Could Ted Cruz, born December 22, 1970 in Calgary, Alberta, Canada, be Constitutionally ineligible for the presidency? If he were alive today, one of America’s most distinguished presidential historians, J.J. Perling, would say yes. We know that because he made that very judgement about another very distinguished American who was in the pipeline for the White House. He made it in the book, The Presidents’ Sons: The Prestige of Name in a Democracy, published in 1947 by The Odyssey Press, New York. (p. 30)
Now, before we get started with this extraordinary tale – and it is an extraordinary tale – let me offer a few disclaimers. I served for several months last year as a Senior Adviser to Senator Rand Paul. I have great admiration for Senator Ted Cruz and I am writing this story only as a student of history. It has been my pleasure to personally interview six presidents and first ladies. I have been a personal adviser to two American presidents. It has been my pleasure to have been in the homes of several of them before, during and after their presidency. And my wife and I have hosted presidents in our own home on three occasions. I coauthored a book with a president and have written about all of the presidents and all of their parents and all of their children. I can tell you that the issue of who is and who is not a “natural born citizen” is not as easily resolved as it may seem.
Yes, we know that Senator John McCain was born in the Panama Canal zone. His father was serving in the U.S. military. And yet he ran for president. And we know that Ted Cruz,like McCain, was born to a mother who was an American citizen and that McCain’s father was also an American citizen. The father of Ted Cruz was Cuban. But there the comparison ends. In 2008, with the McCain issue relevant, both Senators Barack Obama and Hillary Clinton co-sponsored a Senate bill to assure McCain’s eligibility. The resolution declared, “John Sidney McCain, III, is a ‘natural born Citizen’ under Article II, Section 1, of the Constitution of the United States.”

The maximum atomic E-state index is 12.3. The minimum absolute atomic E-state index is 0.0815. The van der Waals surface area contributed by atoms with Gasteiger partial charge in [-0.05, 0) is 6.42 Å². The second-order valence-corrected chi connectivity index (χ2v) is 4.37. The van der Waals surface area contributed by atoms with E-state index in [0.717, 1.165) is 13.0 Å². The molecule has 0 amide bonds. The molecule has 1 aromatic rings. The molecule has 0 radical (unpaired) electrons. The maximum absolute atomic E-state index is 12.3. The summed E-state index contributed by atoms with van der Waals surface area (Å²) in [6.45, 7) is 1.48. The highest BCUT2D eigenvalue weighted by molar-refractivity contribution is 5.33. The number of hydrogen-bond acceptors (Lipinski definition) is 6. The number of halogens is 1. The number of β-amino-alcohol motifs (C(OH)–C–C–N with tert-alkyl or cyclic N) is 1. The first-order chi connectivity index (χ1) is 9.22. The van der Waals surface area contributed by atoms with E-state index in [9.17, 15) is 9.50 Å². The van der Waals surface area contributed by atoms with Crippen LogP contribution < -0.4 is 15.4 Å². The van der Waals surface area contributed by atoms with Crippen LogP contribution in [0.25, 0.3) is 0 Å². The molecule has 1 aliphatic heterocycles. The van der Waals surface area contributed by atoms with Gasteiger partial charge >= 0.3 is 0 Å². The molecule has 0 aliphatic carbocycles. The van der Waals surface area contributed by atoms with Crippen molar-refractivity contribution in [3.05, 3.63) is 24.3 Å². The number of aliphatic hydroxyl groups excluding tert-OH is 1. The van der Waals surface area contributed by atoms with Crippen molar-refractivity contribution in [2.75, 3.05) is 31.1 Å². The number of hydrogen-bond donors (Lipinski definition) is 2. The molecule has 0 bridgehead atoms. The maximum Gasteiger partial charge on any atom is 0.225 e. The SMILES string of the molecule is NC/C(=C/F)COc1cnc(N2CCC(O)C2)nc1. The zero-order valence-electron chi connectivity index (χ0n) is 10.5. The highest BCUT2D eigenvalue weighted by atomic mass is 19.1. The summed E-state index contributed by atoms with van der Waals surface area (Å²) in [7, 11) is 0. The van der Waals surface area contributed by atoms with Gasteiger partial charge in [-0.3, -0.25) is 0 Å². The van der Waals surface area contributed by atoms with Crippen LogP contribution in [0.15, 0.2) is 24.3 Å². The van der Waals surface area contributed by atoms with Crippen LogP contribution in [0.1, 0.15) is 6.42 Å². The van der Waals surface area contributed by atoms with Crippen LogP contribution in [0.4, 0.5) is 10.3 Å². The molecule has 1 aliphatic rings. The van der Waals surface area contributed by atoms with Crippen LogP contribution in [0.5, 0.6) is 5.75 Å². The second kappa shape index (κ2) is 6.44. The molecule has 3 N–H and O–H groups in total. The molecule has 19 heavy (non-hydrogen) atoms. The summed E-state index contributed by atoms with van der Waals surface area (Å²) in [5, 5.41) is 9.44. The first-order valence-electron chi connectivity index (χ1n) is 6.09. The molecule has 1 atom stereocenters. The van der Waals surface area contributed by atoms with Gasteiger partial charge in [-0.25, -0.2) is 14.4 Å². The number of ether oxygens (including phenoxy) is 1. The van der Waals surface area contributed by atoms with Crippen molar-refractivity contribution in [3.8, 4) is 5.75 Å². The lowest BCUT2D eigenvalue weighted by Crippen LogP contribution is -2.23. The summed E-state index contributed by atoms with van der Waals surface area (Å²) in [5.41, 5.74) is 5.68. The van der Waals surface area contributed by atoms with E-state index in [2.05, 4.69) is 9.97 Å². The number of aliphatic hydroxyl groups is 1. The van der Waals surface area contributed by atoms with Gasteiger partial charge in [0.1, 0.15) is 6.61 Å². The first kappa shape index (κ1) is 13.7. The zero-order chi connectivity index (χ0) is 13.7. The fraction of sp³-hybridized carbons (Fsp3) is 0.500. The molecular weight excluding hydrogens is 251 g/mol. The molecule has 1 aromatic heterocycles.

Currently, Senator Cruz has no such congressional protection. And worse, he has built a rogue reputation by thumbing his nose at the Senate establishment of his own political party.
Now, here is the tale. It is just one example from history, the story of another, would be president, who was disqualified over the so called “birther issue.” You can read the story in its full detail in my book All the Presidents’ Children.
He was born on the 4th of July. He graduated from Harvard University and studied law under Daniel Webster. His name was George Washington Adams. Both his father and grandfather were presidents of the United States. Yet, according to the belief of legal experts at the time he could never be president himself. Why? He was born in Berlin, Germany while his father served in the American diplomatic corps as the U.S. Minister to Prussia.
Keep in mind, both his mother and father were U.S. citizens. His father would soon become Ambassador to the Court of St. James. He would become Secretary of State and not just any Secretary of State, but the one who would craft and conceive of what became known as the Monroe Doctrine, the most enduring foreign policy position in American history. He would later become the sixth president of the United States and his mother, Louisa Catherine Adams, would become one of our greatest First Ladies.
John Quincy Adams ruled his son’s life from a distance, sending letters ordering every moment of the day.
Louisa, the mother, took great solace in the fact that her firstborn, George, would not have the pressure of presidential expectations. He couldn’t. Their correspondence reveals their belief that the Constitution did not allow him to be president because of his birth in Germany. Nevertheless, the pressure to do something extraordinary with his life took its toll. At age 28 he jumped or fell from a steamboat en-route to a meeting with his father at the White House in Washington, D.C. Most historians believe it to have been a suicide. He was in the midst of a tawdry scandal that involved blackmail and possible shame for the family name. And his meetings with his father were always tense, calamitous affairs.
A few years later the second son would die young. Louisa would send her husband a sad rebuke, “another child offered on the altar of politics.”
Writes J.J. Perling, “George Washington Adams could never have been an occupant of the Presidential chair: the Constitution of the United States restricted that office to native born citizens, and George Washington Adams had been born in Germany.” (p.30) And that was published in 1947.
Start reading All the Presidents’ Children now on kindle.